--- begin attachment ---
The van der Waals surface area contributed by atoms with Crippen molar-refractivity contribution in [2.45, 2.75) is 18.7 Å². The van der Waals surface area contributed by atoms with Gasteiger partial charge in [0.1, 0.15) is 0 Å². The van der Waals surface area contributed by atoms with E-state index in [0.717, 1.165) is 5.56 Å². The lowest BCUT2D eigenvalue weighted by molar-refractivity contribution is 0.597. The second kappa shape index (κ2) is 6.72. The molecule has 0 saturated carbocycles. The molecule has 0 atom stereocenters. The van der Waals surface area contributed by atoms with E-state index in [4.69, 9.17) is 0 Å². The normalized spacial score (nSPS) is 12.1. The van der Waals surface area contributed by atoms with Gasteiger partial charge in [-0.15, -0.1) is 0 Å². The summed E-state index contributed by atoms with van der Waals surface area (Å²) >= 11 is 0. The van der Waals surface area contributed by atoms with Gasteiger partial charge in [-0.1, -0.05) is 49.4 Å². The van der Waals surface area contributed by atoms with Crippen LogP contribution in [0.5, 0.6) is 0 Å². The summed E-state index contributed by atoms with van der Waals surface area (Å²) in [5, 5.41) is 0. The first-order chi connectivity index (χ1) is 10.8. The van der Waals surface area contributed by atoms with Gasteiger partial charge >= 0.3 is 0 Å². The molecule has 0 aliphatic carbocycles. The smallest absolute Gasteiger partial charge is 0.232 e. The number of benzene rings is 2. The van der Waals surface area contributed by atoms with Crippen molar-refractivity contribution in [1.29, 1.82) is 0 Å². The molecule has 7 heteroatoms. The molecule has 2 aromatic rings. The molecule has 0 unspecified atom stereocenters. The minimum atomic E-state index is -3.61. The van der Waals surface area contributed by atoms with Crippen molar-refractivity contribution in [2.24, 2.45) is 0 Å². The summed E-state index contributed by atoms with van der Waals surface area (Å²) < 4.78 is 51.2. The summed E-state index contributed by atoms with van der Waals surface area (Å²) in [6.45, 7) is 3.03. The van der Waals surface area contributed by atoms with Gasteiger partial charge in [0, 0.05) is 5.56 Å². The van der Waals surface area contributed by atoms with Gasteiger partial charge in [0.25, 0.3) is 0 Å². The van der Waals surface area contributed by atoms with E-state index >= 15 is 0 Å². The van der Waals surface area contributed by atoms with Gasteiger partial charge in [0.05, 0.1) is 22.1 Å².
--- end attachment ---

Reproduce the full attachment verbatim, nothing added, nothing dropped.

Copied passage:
The van der Waals surface area contributed by atoms with Crippen molar-refractivity contribution in [2.45, 2.75) is 18.7 Å². The van der Waals surface area contributed by atoms with Gasteiger partial charge in [0.1, 0.15) is 0 Å². The van der Waals surface area contributed by atoms with E-state index in [0.717, 1.165) is 5.56 Å². The lowest BCUT2D eigenvalue weighted by molar-refractivity contribution is 0.597. The second kappa shape index (κ2) is 6.72. The molecule has 0 saturated carbocycles. The molecule has 0 atom stereocenters. The van der Waals surface area contributed by atoms with E-state index in [4.69, 9.17) is 0 Å². The normalized spacial score (nSPS) is 12.1. The van der Waals surface area contributed by atoms with Gasteiger partial charge in [-0.15, -0.1) is 0 Å². The summed E-state index contributed by atoms with van der Waals surface area (Å²) >= 11 is 0. The van der Waals surface area contributed by atoms with Gasteiger partial charge in [-0.1, -0.05) is 49.4 Å². The van der Waals surface area contributed by atoms with Crippen LogP contribution in [0.5, 0.6) is 0 Å². The summed E-state index contributed by atoms with van der Waals surface area (Å²) in [5, 5.41) is 0. The first-order chi connectivity index (χ1) is 10.8. The van der Waals surface area contributed by atoms with Gasteiger partial charge >= 0.3 is 0 Å². The molecule has 0 aliphatic carbocycles. The smallest absolute Gasteiger partial charge is 0.232 e. The number of benzene rings is 2. The van der Waals surface area contributed by atoms with Crippen molar-refractivity contribution in [1.29, 1.82) is 0 Å². The molecule has 7 heteroatoms. The molecule has 2 aromatic rings. The molecule has 0 unspecified atom stereocenters. The minimum atomic E-state index is -3.61. The van der Waals surface area contributed by atoms with Crippen molar-refractivity contribution in [2.24, 2.45) is 0 Å². The summed E-state index contributed by atoms with van der Waals surface area (Å²) < 4.78 is 51.2. The summed E-state index contributed by atoms with van der Waals surface area (Å²) in [6.45, 7) is 3.03. The van der Waals surface area contributed by atoms with Gasteiger partial charge in [0, 0.05) is 5.56 Å². The van der Waals surface area contributed by atoms with Gasteiger partial charge in [0.25, 0.3) is 0 Å². The van der Waals surface area contributed by atoms with E-state index >= 15 is 0 Å². The van der Waals surface area contributed by atoms with Gasteiger partial charge in [0.05, 0.1) is 22.1 Å².